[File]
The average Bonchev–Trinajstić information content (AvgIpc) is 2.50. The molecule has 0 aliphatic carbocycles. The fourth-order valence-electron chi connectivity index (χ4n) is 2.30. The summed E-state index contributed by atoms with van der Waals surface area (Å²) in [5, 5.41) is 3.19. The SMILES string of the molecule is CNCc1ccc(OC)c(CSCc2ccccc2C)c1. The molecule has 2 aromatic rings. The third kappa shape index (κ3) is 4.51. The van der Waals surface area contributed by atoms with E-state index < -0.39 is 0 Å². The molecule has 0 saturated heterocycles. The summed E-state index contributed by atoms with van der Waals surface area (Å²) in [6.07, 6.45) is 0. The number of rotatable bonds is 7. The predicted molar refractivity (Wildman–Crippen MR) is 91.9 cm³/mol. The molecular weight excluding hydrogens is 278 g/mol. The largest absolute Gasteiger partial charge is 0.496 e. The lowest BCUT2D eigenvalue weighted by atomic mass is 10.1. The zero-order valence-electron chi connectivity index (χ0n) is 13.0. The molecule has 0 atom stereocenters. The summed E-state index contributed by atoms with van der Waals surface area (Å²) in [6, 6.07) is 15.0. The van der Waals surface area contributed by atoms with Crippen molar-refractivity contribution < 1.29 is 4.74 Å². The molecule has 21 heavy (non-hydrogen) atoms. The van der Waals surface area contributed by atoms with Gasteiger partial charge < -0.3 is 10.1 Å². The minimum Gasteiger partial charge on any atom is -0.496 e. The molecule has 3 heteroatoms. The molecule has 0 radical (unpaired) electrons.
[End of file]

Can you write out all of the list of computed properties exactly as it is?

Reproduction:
The average Bonchev–Trinajstić information content (AvgIpc) is 2.50. The molecule has 0 aliphatic carbocycles. The fourth-order valence-electron chi connectivity index (χ4n) is 2.30. The summed E-state index contributed by atoms with van der Waals surface area (Å²) in [5, 5.41) is 3.19. The SMILES string of the molecule is CNCc1ccc(OC)c(CSCc2ccccc2C)c1. The molecule has 2 aromatic rings. The third kappa shape index (κ3) is 4.51. The van der Waals surface area contributed by atoms with E-state index < -0.39 is 0 Å². The molecule has 0 saturated heterocycles. The summed E-state index contributed by atoms with van der Waals surface area (Å²) in [6.07, 6.45) is 0. The number of rotatable bonds is 7. The predicted molar refractivity (Wildman–Crippen MR) is 91.9 cm³/mol. The molecular weight excluding hydrogens is 278 g/mol. The largest absolute Gasteiger partial charge is 0.496 e. The lowest BCUT2D eigenvalue weighted by atomic mass is 10.1. The zero-order valence-electron chi connectivity index (χ0n) is 13.0. The molecule has 0 atom stereocenters. The summed E-state index contributed by atoms with van der Waals surface area (Å²) in [6, 6.07) is 15.0. The van der Waals surface area contributed by atoms with Crippen molar-refractivity contribution < 1.29 is 4.74 Å². The molecule has 21 heavy (non-hydrogen) atoms. The van der Waals surface area contributed by atoms with Gasteiger partial charge < -0.3 is 10.1 Å². The minimum Gasteiger partial charge on any atom is -0.496 e. The molecule has 3 heteroatoms. The molecule has 0 radical (unpaired) electrons.